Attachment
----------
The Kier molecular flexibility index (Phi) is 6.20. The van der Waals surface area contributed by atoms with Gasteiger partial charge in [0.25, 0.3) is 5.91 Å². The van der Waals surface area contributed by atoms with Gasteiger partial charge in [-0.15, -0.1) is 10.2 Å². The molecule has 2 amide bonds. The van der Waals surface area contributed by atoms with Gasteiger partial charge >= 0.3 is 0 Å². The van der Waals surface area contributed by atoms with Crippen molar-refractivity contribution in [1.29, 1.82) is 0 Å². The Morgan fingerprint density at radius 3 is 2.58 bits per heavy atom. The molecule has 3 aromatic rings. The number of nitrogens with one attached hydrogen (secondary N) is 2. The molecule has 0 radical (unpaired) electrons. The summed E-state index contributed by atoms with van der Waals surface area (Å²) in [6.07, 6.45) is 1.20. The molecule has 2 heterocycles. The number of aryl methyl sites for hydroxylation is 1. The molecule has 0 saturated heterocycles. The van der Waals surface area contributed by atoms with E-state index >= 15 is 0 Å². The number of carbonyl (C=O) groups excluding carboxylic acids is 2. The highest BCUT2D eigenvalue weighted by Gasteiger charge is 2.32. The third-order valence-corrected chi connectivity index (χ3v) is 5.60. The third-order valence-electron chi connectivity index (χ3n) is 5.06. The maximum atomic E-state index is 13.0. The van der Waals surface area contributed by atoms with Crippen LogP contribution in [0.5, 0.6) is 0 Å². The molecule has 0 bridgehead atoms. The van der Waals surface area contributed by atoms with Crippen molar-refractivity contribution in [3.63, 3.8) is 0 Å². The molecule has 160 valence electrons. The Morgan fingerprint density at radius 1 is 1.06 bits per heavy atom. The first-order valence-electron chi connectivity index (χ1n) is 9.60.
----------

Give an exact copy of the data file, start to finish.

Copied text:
The Kier molecular flexibility index (Phi) is 6.20. The van der Waals surface area contributed by atoms with Gasteiger partial charge in [0.25, 0.3) is 5.91 Å². The van der Waals surface area contributed by atoms with Gasteiger partial charge in [-0.15, -0.1) is 10.2 Å². The molecule has 2 amide bonds. The van der Waals surface area contributed by atoms with Gasteiger partial charge >= 0.3 is 0 Å². The van der Waals surface area contributed by atoms with Crippen molar-refractivity contribution in [1.29, 1.82) is 0 Å². The Morgan fingerprint density at radius 3 is 2.58 bits per heavy atom. The molecule has 3 aromatic rings. The number of nitrogens with one attached hydrogen (secondary N) is 2. The molecule has 0 radical (unpaired) electrons. The summed E-state index contributed by atoms with van der Waals surface area (Å²) in [6.07, 6.45) is 1.20. The molecule has 2 heterocycles. The number of aryl methyl sites for hydroxylation is 1. The molecule has 0 saturated heterocycles. The van der Waals surface area contributed by atoms with E-state index >= 15 is 0 Å². The number of carbonyl (C=O) groups excluding carboxylic acids is 2. The highest BCUT2D eigenvalue weighted by Gasteiger charge is 2.32. The third-order valence-corrected chi connectivity index (χ3v) is 5.60. The third-order valence-electron chi connectivity index (χ3n) is 5.06. The maximum atomic E-state index is 13.0. The van der Waals surface area contributed by atoms with Crippen LogP contribution in [0.5, 0.6) is 0 Å². The molecule has 0 bridgehead atoms. The van der Waals surface area contributed by atoms with Crippen molar-refractivity contribution in [3.63, 3.8) is 0 Å². The molecule has 160 valence electrons. The Morgan fingerprint density at radius 1 is 1.06 bits per heavy atom. The first-order valence-electron chi connectivity index (χ1n) is 9.60.